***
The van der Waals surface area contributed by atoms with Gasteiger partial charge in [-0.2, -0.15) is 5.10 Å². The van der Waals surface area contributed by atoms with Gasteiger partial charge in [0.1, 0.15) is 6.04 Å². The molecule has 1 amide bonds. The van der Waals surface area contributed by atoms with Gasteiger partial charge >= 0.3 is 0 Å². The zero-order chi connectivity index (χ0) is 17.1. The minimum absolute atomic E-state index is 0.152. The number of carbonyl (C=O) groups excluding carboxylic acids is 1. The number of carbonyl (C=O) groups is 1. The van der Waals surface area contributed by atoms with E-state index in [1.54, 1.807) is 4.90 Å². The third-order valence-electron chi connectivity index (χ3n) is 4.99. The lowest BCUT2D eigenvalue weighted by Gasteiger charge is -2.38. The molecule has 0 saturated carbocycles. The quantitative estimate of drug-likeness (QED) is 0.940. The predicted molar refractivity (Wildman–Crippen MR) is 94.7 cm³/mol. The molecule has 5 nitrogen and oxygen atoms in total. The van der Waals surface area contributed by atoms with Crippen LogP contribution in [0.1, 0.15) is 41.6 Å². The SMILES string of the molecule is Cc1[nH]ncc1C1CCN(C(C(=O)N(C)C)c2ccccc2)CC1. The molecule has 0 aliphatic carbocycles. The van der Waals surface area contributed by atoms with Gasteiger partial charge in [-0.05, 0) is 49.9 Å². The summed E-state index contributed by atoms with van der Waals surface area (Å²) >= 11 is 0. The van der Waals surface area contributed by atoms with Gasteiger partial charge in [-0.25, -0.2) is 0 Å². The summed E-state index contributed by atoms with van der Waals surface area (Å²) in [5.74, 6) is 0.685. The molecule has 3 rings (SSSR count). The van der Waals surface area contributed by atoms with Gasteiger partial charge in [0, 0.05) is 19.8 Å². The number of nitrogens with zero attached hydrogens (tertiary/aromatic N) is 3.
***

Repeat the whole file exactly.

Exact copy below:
The van der Waals surface area contributed by atoms with Gasteiger partial charge in [-0.2, -0.15) is 5.10 Å². The van der Waals surface area contributed by atoms with Gasteiger partial charge in [0.1, 0.15) is 6.04 Å². The molecule has 1 amide bonds. The van der Waals surface area contributed by atoms with Gasteiger partial charge >= 0.3 is 0 Å². The zero-order chi connectivity index (χ0) is 17.1. The minimum absolute atomic E-state index is 0.152. The number of carbonyl (C=O) groups excluding carboxylic acids is 1. The number of carbonyl (C=O) groups is 1. The van der Waals surface area contributed by atoms with E-state index in [1.54, 1.807) is 4.90 Å². The third-order valence-electron chi connectivity index (χ3n) is 4.99. The lowest BCUT2D eigenvalue weighted by Gasteiger charge is -2.38. The molecule has 0 saturated carbocycles. The quantitative estimate of drug-likeness (QED) is 0.940. The predicted molar refractivity (Wildman–Crippen MR) is 94.7 cm³/mol. The molecule has 5 nitrogen and oxygen atoms in total. The van der Waals surface area contributed by atoms with Crippen LogP contribution in [0.1, 0.15) is 41.6 Å². The SMILES string of the molecule is Cc1[nH]ncc1C1CCN(C(C(=O)N(C)C)c2ccccc2)CC1. The molecule has 0 aliphatic carbocycles. The van der Waals surface area contributed by atoms with Gasteiger partial charge in [-0.05, 0) is 49.9 Å². The summed E-state index contributed by atoms with van der Waals surface area (Å²) >= 11 is 0. The van der Waals surface area contributed by atoms with Gasteiger partial charge in [-0.25, -0.2) is 0 Å². The summed E-state index contributed by atoms with van der Waals surface area (Å²) in [5.74, 6) is 0.685. The molecule has 3 rings (SSSR count). The van der Waals surface area contributed by atoms with Gasteiger partial charge in [0, 0.05) is 19.8 Å². The number of nitrogens with zero attached hydrogens (tertiary/aromatic N) is 3.